Credo and specs for macro-generated functions

Hi everyone!
I’m searching for a hint for a problem I cannot understand if it is in my code or a third party misbehaviour.
I’m currently working on a project linted by wonderful credo where I have enabled Credo.Check.Readability.Specs to enforce specs on public functions.

Now, I’m creating with a macro a bunch of functions with the same /arity but different matches based on a couple of parameters, e.g.

# example.exs
defmodule SpecMe do
  defmacro __using__(attrs) do
    for attr <- attrs do
      quote do
        def unquote(attr)(attr = unquote(attr)), do: Atom.to_string(attr)
        def unquote(attr)(attr), do: attr |> Atom.to_string() |> String.reverse()

# usage
defmodule UseSpec do
  use SpecMe, [:ab, :bc, :cd]

UseSpec.ab(:ab) |> IO.inspect()
UseSpec.ab(:bc) |> IO.inspect()

UseSpec.bc(:bc) |> IO.inspect()
UseSpec.bc(:cd) |> IO.inspect()

You can run the example to see it compiles and work with elixir example.exs
You can trigger the check on a credo-enabled project (configured with the check enabled) with mix credo example.exs
You should see a Functions should have a @spec type specification
( code also available via gist, but you’ll still need a credo-enabled project to run mix against it )

Things I tried:

  • putting @spec unquote(attr)(...) wrapping a generic definition e.g.
@spec unquote(attr)(...) :: ...
def unquote(attr)(params)
  • putting @spec unquote(attr)(...) before the first def
  • since my practical example is slightly more complex, putting it in a different quote/do block before the cycle, since I know the name before it, and returning the corresponding ast

Please note that also the name is dynamic, and more clauses are defined for the same name. If I refactor everything to have a static name and put a normal spec on it, it does not complain.
I’m therefore stuck in not understanding a couple of things:

  • it seems to me I’m failing in setting @spec. I know @ is a macro that wraps Module.get_attribute but since it is in fact setting spec during compilation I imagine it has a special treatment, but I’m probably doing things wrong while trying to set it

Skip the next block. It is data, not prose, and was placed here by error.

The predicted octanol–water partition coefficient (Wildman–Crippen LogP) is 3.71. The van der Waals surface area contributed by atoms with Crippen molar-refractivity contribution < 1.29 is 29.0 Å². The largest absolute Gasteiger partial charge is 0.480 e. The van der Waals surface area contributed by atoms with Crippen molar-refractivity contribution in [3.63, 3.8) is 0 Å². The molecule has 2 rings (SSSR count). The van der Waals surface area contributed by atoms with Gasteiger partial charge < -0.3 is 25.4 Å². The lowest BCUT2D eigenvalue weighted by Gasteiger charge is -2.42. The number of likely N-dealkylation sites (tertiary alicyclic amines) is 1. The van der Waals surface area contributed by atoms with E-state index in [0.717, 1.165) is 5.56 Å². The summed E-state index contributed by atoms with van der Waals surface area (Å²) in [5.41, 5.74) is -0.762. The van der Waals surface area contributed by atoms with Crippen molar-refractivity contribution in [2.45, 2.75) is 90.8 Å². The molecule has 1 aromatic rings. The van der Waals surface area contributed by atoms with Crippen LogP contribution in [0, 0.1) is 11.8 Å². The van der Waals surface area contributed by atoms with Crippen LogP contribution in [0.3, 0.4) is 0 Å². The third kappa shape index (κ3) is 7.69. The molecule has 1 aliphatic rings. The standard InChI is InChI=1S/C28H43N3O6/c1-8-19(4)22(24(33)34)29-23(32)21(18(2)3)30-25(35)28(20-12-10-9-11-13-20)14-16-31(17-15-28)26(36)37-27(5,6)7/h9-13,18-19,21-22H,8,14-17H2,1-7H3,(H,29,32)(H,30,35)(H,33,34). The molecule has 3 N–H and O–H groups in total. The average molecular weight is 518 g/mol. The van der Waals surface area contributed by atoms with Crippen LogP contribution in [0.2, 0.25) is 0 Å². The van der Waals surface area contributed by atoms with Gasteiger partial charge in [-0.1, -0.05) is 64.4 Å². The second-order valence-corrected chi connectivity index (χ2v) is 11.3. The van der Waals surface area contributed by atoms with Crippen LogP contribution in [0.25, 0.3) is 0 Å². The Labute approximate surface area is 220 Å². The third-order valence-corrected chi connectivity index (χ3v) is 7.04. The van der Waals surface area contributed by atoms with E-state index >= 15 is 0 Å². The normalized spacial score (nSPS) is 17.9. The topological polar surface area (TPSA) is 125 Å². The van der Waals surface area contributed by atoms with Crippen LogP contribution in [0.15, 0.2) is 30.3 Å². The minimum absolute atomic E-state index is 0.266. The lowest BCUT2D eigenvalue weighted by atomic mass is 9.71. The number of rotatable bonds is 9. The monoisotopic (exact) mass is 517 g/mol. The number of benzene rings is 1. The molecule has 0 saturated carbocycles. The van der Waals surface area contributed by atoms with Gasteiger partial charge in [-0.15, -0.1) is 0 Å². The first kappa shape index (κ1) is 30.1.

• I don’t fully understand why credo is pointing directly at my code inside __using__ and not against the real module using the macro. It seems it is really pointing to those def , but I may be missing a lot of things that happen during compilation

Anyone has any hint regarding this issue? Thanks in advance!


1 Like

Instead of trying to build the spec dynamically I’d probably build the AST of the spec in the macro body and unquote the complete AST as the value for @spec.

You can use quote to figure out how the AST of a spec needs to look like:

iex(3)> quote do: @spec some_function(map()) :: term()
{:@, [context: Elixir, import: Kernel],
   {:spec, [context: Elixir],
    [{:"::", [], [{:some_function, [], [{:map, [], []}]}, {:term, [], []}]}]}

So your macro could look something like this:

defmacro __using__(attrs) do
  for attr <- attrs do
    spec_params = …
    spec_return = …
    spec = {:"::", [], [{attr, [], spec_params}, spec_return]}
    quote do
      @spec unquote(spec)
      def unquote(attr)(attr = unquote(attr)), do: Atom.to_string(attr)
      def unquote(attr)(attr), do: attr |> Atom.to_string() |> String.reverse()

Thanks for the hint! This has been super useful since I didn’t thought about this technique!
It is still not working with the same outcome (specs are created in both scenarios, e.g. seeable with h, but credo complains about them not being present)
I’m starting to think I may try to file a report, but will try to poke around a bit more before!

For whoever it may concern, I ended up writing directly on a similar issue in credo’s repo and it seems it is a current (and maybe not solvable :smiling_face_with_tear:) limitation in credo being a static analyzer

Thanks for the hints and kindness, as always <3